News :: Coordinated maritime surveillance for safer and more secure seas
Coordinated maritime surveillance for safer and more secure seas
(17/07/2014) The European Commission took a further step towards a more effective and cost-efficient surveillance of European Seas by announcing the Common Information Sharing Environment (CISE). By bringing together surveillance data from civil and military authorities like coast guards, navies, and fisheries and border control, duplication of work can be avoided and a potential €400 million worth of savings can be made every year.
Increased cooperation and sharing of data will help to deal with "real time" events at sea such as accidents, spills, crime or any other security threat. CISE aims to help the relevant actors share live information and data and is a key part of the recently adopted European Maritime Security Strategy.
The CISE Communication is indicative of the progress and commitment made at EU and national level since a roadmap was outlined in 2010. It proposes guidance and priorities for further action with a main focus on how to further enhance information exchange – in particular between civil and military authorities - to better interconnect existing maritime surveillance systems. This will bring allow for more effective and timely co-ordination of maritime surveillance operations in EU waters. It will help create a safer investment climate for blue growth and ensure the security of EU citizens.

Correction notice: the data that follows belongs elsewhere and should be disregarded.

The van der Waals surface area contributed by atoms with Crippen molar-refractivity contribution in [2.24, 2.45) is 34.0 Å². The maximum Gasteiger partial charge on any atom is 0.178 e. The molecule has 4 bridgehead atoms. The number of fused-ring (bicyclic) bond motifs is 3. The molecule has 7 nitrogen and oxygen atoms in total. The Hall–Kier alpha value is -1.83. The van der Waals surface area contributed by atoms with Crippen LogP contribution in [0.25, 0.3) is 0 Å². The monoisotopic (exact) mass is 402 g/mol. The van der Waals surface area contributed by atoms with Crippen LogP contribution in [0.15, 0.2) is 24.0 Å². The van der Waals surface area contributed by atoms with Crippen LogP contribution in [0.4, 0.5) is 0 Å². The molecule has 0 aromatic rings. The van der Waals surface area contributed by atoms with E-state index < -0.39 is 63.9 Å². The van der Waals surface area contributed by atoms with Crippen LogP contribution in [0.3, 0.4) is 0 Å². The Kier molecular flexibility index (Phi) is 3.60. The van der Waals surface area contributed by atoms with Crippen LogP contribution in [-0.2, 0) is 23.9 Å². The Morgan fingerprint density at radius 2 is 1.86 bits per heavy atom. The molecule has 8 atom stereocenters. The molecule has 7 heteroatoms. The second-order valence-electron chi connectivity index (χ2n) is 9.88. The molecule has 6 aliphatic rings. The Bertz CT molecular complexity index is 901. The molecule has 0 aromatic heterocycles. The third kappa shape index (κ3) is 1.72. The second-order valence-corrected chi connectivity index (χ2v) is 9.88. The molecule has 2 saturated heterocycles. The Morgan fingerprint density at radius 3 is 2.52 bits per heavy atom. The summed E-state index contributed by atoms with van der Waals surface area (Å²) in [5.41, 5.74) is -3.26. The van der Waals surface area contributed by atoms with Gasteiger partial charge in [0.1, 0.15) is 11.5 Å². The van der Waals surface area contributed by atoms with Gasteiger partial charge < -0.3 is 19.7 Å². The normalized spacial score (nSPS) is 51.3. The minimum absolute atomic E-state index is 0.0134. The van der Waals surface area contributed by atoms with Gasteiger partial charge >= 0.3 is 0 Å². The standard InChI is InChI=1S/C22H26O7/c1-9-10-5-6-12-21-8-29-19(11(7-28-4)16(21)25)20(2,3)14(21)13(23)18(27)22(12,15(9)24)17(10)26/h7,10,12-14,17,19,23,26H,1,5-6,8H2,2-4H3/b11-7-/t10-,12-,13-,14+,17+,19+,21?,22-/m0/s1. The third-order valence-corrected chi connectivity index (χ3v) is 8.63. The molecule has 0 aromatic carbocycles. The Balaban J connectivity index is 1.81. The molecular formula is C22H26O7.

The Commission will launch a project under the EU's 7th Framework Programme for Research in order to test Maritime CISE on a large scale. Along with Member States, it will produce a best practice handbook on how to apply CISE based on experience from existing systems and pilot projects like MARSUNO, Bluemassmed and Cooperation.
Maria Damanaki, Commissioner for Maritime Affairs and Fisheries, said: “Sustainable economic growth within the maritime sector can only be ensured if our seas and oceans are safe and secure. CISE aims to make sure that all involved maritime surveillance actors have a complete picture of all events at sea. Sharing such information is key to avoid duplication in collection of data and for the use of patrol ships, planes, helicopters or satellites in the same sea areas. Today, about 40% of information is collected several times and 40% to 80% of information is not shared amongst the interested users. We cannot afford such a waste of efforts and money".
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